One of the pamphlets L had was about the Original London Walks that take place on a regular schedule. The guide basically shows up at the pre-arranged time and place and for 5£ he or she will show you around various interesting places and talk about them. Interesting names like, "Ghosts, Gaslights, and Guiness", or "Jack The Ripper Haunts". One of the Wednesday night ones was the "Old Bloomsbury" or Literary London Pub Walk. I wouldn't know a Bloomsbury author if they all came up to me and introduced themselves, but L would, and there's nothing wrong with checking out some pubs. We settled on doing the walk tomorrow, after walking up to Oxford Street and doing some shopping; Thursday we would check out Hyde Park, Kensington Gardens, and some museums. For the rest of the day, we would walk around Westminster.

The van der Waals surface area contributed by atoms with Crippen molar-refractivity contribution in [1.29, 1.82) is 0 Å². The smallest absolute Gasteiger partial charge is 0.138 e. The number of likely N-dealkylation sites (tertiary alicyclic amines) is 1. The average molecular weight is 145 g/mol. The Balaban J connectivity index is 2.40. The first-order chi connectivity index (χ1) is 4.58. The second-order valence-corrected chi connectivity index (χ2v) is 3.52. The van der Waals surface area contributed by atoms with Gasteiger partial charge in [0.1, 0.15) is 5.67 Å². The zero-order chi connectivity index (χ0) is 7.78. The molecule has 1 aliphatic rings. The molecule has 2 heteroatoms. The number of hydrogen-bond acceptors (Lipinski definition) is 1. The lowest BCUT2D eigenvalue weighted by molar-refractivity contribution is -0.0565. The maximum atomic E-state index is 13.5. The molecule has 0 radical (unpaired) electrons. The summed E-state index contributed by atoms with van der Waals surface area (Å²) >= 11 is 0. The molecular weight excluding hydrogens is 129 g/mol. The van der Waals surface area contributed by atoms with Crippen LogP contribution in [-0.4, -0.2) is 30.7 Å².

We set of up Buckingham Palace Road, map in hand. L and M kept teasing me about the map, but in my defense I would like to say that I always knew where we were and we never got lost. A funny side-effect of getting the map out is that other tourists would ask me for directions. I didn't figure out why they were choosing to ask me until much later.

It was a grey, overcast day. It would have been stereotypical if it were drizzling rain, but fortunately that didn't happen. We walked past Buckingham Palace, then turned right and ambled alongside St James's Park down Birdcage Walk. Why is it called Birdcage Walk? I still have no idea. The trees in the park were mostly feeling the Autumn, with some lovely combinations of colors, like a Monet painting.